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Kikino Principal Named Outstanding Canadian

Kikino School Principal Laurie Thompson has been named one of fifty outstanding Canadians by Shaw and will receive a 1,500 dollar grant to the charity of her choice.

A life-long resident of the Kikino Metis Settlement, Thompson embraced the Ski Fit North Alberta program for her school five years ago. She actively initiated an after-school ski club for all students to participate in, developed a leadership component to the program, and encouraged families and community members to become involved. Students in the program now compete in events across the province.

“What I have seen since we started the ski program over the past five years is demonstrable, data driven school improvement,” says Thompson. “We’ve seen increases in everything from reading scores to increases in attendance. In the last five years we’ve had zero expulsions and this year I only had two suspensions.

“When we look at children’s mental health, I am a strong advocate of anything we can do – whether it’s a fiddle program, a ski program, an academic program – that our children can exceed in based on their smart. I have seen our students excel in the world of sports and [gain] recognition of our indigenous students and our Metis Settlement students in what was a very foreign world to us; the whole world around skiing.”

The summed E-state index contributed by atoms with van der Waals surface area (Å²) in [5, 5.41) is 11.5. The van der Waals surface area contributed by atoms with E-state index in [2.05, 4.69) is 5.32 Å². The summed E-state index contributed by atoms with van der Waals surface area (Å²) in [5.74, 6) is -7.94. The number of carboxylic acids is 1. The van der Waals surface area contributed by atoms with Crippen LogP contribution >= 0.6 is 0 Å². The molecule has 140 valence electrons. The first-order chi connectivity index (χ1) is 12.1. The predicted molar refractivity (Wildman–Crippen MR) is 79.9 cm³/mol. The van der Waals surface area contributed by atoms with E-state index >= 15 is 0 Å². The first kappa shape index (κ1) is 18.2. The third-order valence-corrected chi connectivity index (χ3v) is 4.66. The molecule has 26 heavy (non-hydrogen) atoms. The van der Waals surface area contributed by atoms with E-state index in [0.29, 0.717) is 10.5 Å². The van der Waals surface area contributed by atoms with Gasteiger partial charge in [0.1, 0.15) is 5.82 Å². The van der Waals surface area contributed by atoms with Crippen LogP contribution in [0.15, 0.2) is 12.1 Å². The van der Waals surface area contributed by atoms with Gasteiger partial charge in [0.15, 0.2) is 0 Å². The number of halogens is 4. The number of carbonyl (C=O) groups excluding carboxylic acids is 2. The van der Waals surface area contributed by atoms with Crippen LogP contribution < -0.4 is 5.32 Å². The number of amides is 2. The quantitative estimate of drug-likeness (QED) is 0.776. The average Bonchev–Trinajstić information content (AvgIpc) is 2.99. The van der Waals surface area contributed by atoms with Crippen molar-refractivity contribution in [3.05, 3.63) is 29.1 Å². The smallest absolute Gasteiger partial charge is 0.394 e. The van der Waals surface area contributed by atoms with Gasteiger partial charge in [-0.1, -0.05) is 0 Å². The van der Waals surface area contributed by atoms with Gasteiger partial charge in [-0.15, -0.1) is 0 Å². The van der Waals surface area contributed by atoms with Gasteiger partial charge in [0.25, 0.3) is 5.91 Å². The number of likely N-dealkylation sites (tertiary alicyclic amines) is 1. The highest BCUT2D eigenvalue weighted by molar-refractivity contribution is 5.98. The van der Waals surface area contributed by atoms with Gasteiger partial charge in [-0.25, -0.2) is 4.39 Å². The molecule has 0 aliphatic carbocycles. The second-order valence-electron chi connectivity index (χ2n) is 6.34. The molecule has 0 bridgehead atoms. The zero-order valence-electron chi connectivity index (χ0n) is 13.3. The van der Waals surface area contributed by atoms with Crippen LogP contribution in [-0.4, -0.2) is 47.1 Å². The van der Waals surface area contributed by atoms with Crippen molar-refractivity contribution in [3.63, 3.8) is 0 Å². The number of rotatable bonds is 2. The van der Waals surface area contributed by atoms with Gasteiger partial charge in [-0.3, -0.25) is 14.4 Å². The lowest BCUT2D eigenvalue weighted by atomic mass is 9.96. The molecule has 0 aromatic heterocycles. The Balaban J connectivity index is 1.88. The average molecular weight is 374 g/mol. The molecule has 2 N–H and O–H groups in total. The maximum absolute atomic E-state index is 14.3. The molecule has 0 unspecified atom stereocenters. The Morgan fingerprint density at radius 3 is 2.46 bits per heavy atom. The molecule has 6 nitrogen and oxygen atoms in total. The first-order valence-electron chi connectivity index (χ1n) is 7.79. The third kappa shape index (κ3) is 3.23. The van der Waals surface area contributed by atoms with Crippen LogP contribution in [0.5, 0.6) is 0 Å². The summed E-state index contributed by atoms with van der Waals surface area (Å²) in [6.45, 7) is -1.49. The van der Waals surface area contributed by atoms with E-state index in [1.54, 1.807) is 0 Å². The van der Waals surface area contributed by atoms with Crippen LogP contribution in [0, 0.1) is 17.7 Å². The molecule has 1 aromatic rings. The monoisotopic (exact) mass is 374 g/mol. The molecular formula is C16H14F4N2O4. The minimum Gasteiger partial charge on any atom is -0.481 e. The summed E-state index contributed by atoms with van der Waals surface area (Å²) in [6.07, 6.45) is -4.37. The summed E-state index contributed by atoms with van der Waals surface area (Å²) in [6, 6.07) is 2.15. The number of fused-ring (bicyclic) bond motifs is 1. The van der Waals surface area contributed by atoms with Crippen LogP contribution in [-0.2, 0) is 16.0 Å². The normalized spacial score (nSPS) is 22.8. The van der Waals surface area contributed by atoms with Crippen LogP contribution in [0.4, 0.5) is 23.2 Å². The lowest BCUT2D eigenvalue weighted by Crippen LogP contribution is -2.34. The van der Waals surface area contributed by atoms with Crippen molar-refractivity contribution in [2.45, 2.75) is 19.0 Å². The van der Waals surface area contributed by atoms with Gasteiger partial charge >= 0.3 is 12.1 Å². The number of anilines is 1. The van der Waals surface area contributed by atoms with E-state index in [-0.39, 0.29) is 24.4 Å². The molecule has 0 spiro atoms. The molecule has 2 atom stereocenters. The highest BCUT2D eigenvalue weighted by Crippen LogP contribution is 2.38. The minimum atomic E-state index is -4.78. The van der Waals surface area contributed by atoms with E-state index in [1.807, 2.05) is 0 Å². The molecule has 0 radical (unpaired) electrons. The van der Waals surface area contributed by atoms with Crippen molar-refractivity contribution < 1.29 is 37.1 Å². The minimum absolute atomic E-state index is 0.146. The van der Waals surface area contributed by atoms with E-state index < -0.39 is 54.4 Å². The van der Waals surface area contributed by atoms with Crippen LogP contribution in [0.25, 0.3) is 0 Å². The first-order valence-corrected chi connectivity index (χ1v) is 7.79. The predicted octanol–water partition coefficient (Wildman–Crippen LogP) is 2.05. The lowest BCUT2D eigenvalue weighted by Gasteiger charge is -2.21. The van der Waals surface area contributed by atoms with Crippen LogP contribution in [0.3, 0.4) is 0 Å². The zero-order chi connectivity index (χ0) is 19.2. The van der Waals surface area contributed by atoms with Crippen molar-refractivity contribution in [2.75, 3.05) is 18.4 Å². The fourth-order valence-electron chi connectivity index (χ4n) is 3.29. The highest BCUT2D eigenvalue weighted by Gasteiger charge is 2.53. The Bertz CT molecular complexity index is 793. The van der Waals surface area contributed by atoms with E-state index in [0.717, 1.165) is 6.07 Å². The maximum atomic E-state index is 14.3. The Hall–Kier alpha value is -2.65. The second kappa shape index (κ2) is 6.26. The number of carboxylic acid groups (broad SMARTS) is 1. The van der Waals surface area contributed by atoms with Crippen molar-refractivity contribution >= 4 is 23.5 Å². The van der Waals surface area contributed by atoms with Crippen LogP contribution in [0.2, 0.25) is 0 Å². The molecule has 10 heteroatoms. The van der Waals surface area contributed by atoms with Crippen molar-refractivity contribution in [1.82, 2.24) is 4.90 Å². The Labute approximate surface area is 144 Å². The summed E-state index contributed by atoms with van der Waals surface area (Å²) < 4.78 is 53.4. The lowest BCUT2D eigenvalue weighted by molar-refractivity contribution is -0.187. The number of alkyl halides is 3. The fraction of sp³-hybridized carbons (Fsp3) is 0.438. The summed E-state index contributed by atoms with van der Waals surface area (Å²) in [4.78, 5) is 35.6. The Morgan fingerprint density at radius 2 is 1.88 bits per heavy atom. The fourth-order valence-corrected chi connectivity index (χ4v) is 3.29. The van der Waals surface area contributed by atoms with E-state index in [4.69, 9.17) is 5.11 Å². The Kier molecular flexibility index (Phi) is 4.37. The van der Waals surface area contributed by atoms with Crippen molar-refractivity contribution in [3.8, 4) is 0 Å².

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Thompson adds that the ski program has brought benefits to the community well beyond the school walls as well. “Our students are exceptional advocates. They understand that they have a community who loves them and serves them and they learn to serve back. Whatever happens in this community, our students are there helping out.”

Thompson recalls in particular when one of the students in the leadership program was interviewed for a segment on provincial TV news. “Our community was so proud of this young man and how he articulated himself on TV. That soundbite was just amazing.”

Laurie was nominated for the award by someone you might have heard of before, Olympic gold medal cross-country skier Beckie Scott. The two have been long term collaborators in the Ski Fit North Alberta program and expanding it to other indigenous communities.

“It was a great honour for me to first accept the recognition from Beckie,” says Thompson. “I don’t want to say I’m embarrassed. I just don’t need the recognition. Who needs it is our community. I was proud to accept that recognition on behalf of the students and staff of Kikino School, as well as the community of the Kikino Metis Settlement and the leadership for the support they’ve given our students.”

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